Former Oklahoma City Mayor Patience Latting, who led the city from 1971 to 1983 and was the first woman elected mayor of a U.S. city with more than 350,000 residents, died Saturday at the age of 94.
Friends and peers remembered Latting on Sunday as the moral compass that guided the city long after she left politics.
Fran Cory worked as the executive secretary for five Oklahoma City mayors starting with Latting. She said Latting was a reformer who established a mindset toward city government that her successors have had to live up to.
“She wanted accountability in government,” Cory said. “It was the taxpayer's dollar, and she wanted to be able to account for that with the citizens. It went from the good old boys to the good old rules.”
Latting was born Aug. 27 1918 in Texhoma. She graduated with honors from the University of Oklahoma in 1938 with a bachelor's degree in mathematics and earned a master's degree in economics and statistics from Columbia University in 1939.
Her political career began with her involvement in the Parent Teacher Association and the League of Women Voters. While volunteering with the League of Women Voters in the early 1960s, she noticed discrepancies in how the state's legislative district lines were drawn, with urban areas being underrepresented by districts that had not been redrawn since statehood.
In 1964, she served as a witness before a federal court reviewing the legality of the 1964 election. She was then involved in redrawing new district lines. Using her background in mathematics and statistics, she helped draw district lines that more accurately represented the state's population.
She won a seat on the city council in 1967, becoming the first female member of the council.
Her career moved on to public office through volunteer efforts. She worked hard for a city council slate nominated by a 1960s reform group, the Association for Responsible Government. On its second slate in 1967 was the name of Patience Latting.
As the Ward 2 councilman, she quickly gained a reputation as one who did her homework. No detail of a tedious zoning case or complex public contract escaped her scrutiny.
Latting said she decided to run for mayor because she was convinced entrenched officials were using public funds for political gain and were affecting hiring and firing at city hall.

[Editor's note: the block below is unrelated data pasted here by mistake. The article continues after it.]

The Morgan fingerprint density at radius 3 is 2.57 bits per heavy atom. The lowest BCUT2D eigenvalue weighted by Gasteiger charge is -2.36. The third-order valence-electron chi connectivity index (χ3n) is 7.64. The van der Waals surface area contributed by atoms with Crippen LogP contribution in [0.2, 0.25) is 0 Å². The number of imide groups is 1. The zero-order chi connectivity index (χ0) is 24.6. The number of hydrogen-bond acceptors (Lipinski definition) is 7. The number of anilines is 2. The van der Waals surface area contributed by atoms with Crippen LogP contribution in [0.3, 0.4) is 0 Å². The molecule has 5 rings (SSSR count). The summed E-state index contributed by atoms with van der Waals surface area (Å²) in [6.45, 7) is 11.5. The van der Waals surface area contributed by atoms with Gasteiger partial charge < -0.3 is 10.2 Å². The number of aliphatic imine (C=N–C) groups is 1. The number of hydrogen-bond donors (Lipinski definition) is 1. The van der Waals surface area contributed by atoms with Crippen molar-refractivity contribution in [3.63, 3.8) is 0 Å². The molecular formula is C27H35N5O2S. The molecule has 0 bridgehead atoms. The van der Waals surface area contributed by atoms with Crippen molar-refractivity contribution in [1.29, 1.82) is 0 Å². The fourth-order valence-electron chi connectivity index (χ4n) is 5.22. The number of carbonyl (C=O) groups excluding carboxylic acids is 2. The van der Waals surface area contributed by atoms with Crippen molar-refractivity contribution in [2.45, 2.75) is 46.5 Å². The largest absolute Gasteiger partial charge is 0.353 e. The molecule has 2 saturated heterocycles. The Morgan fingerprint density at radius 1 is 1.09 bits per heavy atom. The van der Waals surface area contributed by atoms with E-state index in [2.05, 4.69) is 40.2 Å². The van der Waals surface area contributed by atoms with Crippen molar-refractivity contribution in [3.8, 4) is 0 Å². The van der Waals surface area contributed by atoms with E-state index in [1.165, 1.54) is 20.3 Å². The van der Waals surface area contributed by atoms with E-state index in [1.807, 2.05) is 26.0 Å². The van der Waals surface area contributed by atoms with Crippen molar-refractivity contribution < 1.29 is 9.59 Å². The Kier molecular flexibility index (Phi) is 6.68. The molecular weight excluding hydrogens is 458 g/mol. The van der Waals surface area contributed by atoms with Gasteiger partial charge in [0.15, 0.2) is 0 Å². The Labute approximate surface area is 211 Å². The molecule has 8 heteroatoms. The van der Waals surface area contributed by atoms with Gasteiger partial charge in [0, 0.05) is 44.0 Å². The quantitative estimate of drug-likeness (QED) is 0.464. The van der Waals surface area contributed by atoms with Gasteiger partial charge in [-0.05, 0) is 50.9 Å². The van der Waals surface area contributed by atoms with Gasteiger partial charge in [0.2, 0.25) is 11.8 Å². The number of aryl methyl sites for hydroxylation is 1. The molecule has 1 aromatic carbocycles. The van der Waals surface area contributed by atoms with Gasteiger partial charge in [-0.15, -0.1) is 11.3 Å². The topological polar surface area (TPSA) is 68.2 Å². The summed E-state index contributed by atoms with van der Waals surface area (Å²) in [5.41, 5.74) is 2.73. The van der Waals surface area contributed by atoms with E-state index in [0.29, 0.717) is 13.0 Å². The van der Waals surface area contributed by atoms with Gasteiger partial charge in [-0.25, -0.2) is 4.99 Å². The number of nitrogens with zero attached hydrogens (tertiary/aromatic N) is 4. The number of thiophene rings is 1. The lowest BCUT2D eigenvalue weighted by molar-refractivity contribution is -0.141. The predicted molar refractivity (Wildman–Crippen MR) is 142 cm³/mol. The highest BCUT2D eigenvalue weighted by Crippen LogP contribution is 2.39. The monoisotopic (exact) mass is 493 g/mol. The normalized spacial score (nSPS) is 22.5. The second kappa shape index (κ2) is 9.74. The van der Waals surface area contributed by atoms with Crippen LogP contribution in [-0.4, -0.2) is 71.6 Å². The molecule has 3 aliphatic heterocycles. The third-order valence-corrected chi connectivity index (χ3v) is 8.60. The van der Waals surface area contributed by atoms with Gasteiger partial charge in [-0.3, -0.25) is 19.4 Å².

Cory said Latting was a private person who ran for mayor because she thought that was the only way to have her voice heard and taken seriously.
“Women at that time didn't feel like they had the rights that they do today,” Cory said. “It was not even heard of when she was mayor that there would be a female firefighter or that there would be a female police officer on the streets.”
In 1971, she became the first female mayor of an American city of more than 350,000 people. The first years of her tenure continued to include struggles with the anti-reform council majority.
Once when she was out of town and a councilman from the opposing faction was presiding over a council meeting, the anti- Latting bloc threw out all her nominations to city boards and commissions. Instead, they reappointed incumbents. Those efforts were later credited with giving Latting the support she needed to help followers win a majority at the next municipal elections.
Cory said she admired Latting greatly for the grace she showed while fighting her political battles.
“She was so refined,” Cory said. “She was just the epitome of being a lady. She was very intelligent. She didn't talk haphazardly. Everything she said meant something. She was an incredible influence in my life. She taught me a lot about ethics and doing what is right.”
Oklahoma City went through enormous change and growth during Latting's time as mayor. Her tenure included a comprehensive master development plan. The city's manufacturing base grew during her time in office with the addition of thousands of jobs at new plants built by Xerox and General Motors. Hundreds of downtown buildings were razed, and new skyscrapers took their place as part of the ongoing Urban Renewal effort under Latting's leadership.
When Latting announced in 1983 that she would not run for a fourth term, her fellow city officials praised her integrity and grace.
“She didn't pick people who would kowtow to her,” then-Ward 8 Councilman Robert M. Frank said. “She always selected people who would exercise independent judgment. I've always been a great admirer of her honesty. Although we didn't always agree, no one ever questioned her integrity.”
Latting was named to the Oklahoma Hall of Fame in 1980 and received the Constitution Award from Rogers State College in 1995 for her dedication to public service and devotion to constitutional ideas.
A bust of Latting was unveiled at the entrance to the mayor's office at City Hall in 2005. In 2011, Latting was honored with the city's newest library, NW 122 and MacArthur Avenue, being named the Patience Latting Library. She attended the opening ceremony in May.
She was involved in numerous volunteer organizations after retiring from public life, including The Support Center of Oklahoma, Oklahoma City Beautiful and the Oklahoma Heritage Association.